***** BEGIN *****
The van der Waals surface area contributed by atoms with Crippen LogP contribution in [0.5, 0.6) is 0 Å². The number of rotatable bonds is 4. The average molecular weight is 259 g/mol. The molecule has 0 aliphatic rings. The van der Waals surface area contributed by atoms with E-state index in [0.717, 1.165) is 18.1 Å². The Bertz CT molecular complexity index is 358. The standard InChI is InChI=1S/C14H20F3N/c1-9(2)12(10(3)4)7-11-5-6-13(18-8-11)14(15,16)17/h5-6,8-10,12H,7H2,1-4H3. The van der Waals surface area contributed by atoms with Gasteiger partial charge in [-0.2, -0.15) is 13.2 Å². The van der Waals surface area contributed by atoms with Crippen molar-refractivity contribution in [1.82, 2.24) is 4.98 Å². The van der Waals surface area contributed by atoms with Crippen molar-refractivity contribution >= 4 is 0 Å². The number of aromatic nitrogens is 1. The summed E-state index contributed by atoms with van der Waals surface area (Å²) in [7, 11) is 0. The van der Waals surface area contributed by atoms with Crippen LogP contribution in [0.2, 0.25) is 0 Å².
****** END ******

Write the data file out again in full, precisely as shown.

The van der Waals surface area contributed by atoms with Crippen LogP contribution in [0.5, 0.6) is 0 Å². The number of rotatable bonds is 4. The average molecular weight is 259 g/mol. The molecule has 0 aliphatic rings. The van der Waals surface area contributed by atoms with E-state index in [0.717, 1.165) is 18.1 Å². The Bertz CT molecular complexity index is 358. The standard InChI is InChI=1S/C14H20F3N/c1-9(2)12(10(3)4)7-11-5-6-13(18-8-11)14(15,16)17/h5-6,8-10,12H,7H2,1-4H3. The van der Waals surface area contributed by atoms with Gasteiger partial charge in [-0.2, -0.15) is 13.2 Å². The van der Waals surface area contributed by atoms with Crippen molar-refractivity contribution in [1.82, 2.24) is 4.98 Å². The van der Waals surface area contributed by atoms with Crippen molar-refractivity contribution >= 4 is 0 Å². The number of aromatic nitrogens is 1. The summed E-state index contributed by atoms with van der Waals surface area (Å²) in [7, 11) is 0. The van der Waals surface area contributed by atoms with Crippen LogP contribution in [0.2, 0.25) is 0 Å².